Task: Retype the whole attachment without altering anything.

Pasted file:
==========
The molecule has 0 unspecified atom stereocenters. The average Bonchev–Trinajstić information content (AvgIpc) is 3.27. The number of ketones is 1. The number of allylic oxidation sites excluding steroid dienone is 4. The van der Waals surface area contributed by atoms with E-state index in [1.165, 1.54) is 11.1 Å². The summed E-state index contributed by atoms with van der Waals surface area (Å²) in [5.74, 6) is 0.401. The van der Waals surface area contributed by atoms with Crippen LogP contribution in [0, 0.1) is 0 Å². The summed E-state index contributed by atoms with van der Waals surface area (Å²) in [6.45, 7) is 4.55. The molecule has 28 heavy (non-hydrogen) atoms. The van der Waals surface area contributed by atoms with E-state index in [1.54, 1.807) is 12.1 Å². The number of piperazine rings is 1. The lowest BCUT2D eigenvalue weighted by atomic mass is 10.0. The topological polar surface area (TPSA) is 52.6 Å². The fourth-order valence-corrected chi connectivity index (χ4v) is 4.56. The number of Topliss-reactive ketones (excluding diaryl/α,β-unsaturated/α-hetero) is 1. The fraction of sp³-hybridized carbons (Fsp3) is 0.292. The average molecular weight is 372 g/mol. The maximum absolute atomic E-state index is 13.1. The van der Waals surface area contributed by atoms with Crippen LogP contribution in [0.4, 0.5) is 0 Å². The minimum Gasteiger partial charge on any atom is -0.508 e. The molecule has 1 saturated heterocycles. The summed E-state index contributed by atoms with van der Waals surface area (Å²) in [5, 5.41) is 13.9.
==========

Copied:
The molecule has 0 unspecified atom stereocenters. The average Bonchev–Trinajstić information content (AvgIpc) is 3.27. The number of ketones is 1. The number of allylic oxidation sites excluding steroid dienone is 4. The van der Waals surface area contributed by atoms with E-state index in [1.165, 1.54) is 11.1 Å². The summed E-state index contributed by atoms with van der Waals surface area (Å²) in [5.74, 6) is 0.401. The van der Waals surface area contributed by atoms with Crippen LogP contribution in [0, 0.1) is 0 Å². The summed E-state index contributed by atoms with van der Waals surface area (Å²) in [6.45, 7) is 4.55. The molecule has 28 heavy (non-hydrogen) atoms. The van der Waals surface area contributed by atoms with E-state index in [1.54, 1.807) is 12.1 Å². The number of piperazine rings is 1. The lowest BCUT2D eigenvalue weighted by atomic mass is 10.0. The topological polar surface area (TPSA) is 52.6 Å². The fourth-order valence-corrected chi connectivity index (χ4v) is 4.56. The number of Topliss-reactive ketones (excluding diaryl/α,β-unsaturated/α-hetero) is 1. The fraction of sp³-hybridized carbons (Fsp3) is 0.292. The average molecular weight is 372 g/mol. The maximum absolute atomic E-state index is 13.1. The van der Waals surface area contributed by atoms with Crippen LogP contribution in [0.4, 0.5) is 0 Å². The minimum Gasteiger partial charge on any atom is -0.508 e. The molecule has 1 saturated heterocycles. The summed E-state index contributed by atoms with van der Waals surface area (Å²) in [5, 5.41) is 13.9.